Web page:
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  1. It appears the police and prosecutors are allowed to change the rules halfway through the game to suit themselves. I am surprised that the congress has not yet eliminated the right to a trial in cases involving any type of forensic evidence. That would suit their foolish law and order police state views. I say we eliminate the statute of limitations for crimes committed by members of congress and other government employees. Of course they would never do that. They are all corrupt cowards!!!

  2. Poor Judge Brown probably thought that by slavishly serving the godz of the age her violations of 18th century concepts like due process and the rule of law would be overlooked. Mayhaps she was merely a Judge ahead of her time?

  3. in a lawyer discipline case Judge Brown, now removed, was presiding over a hearing about a lawyer accused of the supposedly heinous ethical violation of saying the words "Illegal immigrant." (IN re Barker) http://www.in.gov/judiciary/files/order-discipline-2013-55S00-1008-DI-429.pdf .... I wonder if when we compare the egregious violations of due process by Judge Brown, to her chiding of another lawyer for politically incorrectness, if there are any conclusions to be drawn about what kind of person, what kind of judge, what kind of apparatchik, is busy implementing the agenda of political correctness and making off-limits legit advocacy about an adverse party in a suit whose illegal alien status is relevant? I am just asking the question, the reader can make own conclsuion. Oh wait-- did I use the wrong adjective-- let me rephrase that, um undocumented alien?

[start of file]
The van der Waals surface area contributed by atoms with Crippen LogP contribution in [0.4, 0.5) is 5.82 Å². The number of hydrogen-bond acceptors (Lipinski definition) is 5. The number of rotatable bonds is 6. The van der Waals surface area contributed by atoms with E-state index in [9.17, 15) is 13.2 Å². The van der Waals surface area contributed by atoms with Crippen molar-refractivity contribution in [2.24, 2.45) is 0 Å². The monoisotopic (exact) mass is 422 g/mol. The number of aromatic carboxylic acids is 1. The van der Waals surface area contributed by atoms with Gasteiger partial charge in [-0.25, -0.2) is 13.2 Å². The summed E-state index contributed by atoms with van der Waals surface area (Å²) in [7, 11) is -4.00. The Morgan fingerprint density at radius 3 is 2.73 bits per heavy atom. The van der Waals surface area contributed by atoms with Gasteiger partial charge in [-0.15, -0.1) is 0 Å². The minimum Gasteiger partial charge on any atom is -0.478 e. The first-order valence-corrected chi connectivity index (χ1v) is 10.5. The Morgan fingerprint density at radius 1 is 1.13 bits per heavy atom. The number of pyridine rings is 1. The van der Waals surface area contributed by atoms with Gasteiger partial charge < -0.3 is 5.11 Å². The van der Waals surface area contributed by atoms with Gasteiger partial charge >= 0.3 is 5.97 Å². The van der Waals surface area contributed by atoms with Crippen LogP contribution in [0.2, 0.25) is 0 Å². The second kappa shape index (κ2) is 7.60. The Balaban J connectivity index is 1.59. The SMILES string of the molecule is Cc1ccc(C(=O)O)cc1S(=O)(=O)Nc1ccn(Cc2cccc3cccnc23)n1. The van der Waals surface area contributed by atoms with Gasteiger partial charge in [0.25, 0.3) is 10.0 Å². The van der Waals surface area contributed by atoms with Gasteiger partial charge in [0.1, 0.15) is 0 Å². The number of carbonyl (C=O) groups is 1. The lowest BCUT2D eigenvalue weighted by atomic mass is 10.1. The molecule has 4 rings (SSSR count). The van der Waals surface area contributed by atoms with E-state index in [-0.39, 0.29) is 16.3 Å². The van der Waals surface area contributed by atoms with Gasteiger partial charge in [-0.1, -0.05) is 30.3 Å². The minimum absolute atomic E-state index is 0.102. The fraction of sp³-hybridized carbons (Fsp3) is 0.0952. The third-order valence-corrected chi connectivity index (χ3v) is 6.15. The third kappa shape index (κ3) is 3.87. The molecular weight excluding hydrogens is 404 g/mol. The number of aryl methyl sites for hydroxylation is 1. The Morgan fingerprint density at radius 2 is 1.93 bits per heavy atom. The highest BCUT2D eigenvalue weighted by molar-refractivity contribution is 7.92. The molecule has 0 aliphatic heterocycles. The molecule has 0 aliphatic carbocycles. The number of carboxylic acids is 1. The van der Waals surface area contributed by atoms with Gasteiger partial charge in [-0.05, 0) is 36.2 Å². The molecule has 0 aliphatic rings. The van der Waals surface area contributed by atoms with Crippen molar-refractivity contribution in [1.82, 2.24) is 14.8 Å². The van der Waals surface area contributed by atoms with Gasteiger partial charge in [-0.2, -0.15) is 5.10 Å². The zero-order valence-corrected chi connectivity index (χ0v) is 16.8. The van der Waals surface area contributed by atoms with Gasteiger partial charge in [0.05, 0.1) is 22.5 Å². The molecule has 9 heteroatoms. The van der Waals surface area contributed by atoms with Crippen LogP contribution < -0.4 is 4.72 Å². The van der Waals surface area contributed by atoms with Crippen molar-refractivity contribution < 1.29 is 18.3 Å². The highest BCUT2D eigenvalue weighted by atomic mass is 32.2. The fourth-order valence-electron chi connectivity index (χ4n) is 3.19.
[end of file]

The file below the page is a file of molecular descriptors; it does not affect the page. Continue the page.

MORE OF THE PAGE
4. of course the bigger questions of whether or not the people want to pay for ANY bussing is off limits, due to the Supreme Court protecting the people from DEMOCRACY. Several decades hence from desegregation and bussing plans and we STILL need to be taking all this taxpayer money to combat mostly-imagined "discrimination" in the most obviously failed social program of the postwar period.

  5. You can put your photos anywhere you like... When someone steals it they know it doesn't belong to them. And, a man getting a divorce is automatically not a nice guy...? That's ridiculous. Since when is need of money a conflict of interest? That would mean that no one should have a job unless they are already financially solvent without a job... A photographer is also under no obligation to use a watermark (again, people know when a photo doesn't belong to them) or provide contact information. Hey, he didn't make it easy for me to pay him so I'll just take it! Well heck, might as well walk out of the grocery store with a cart full of food because the lines are too long and you don't find that convenient. "Only in Indiana." Oh, now you're passing judgement on an entire state... What state do you live in? I need to characterize everyone in your state as ignorant and opinionated. And the final bit of ignorance; assuming a photo anyone would want is lucky and then how much does your camera have to cost to make it a good photo, in your obviously relevant opinion?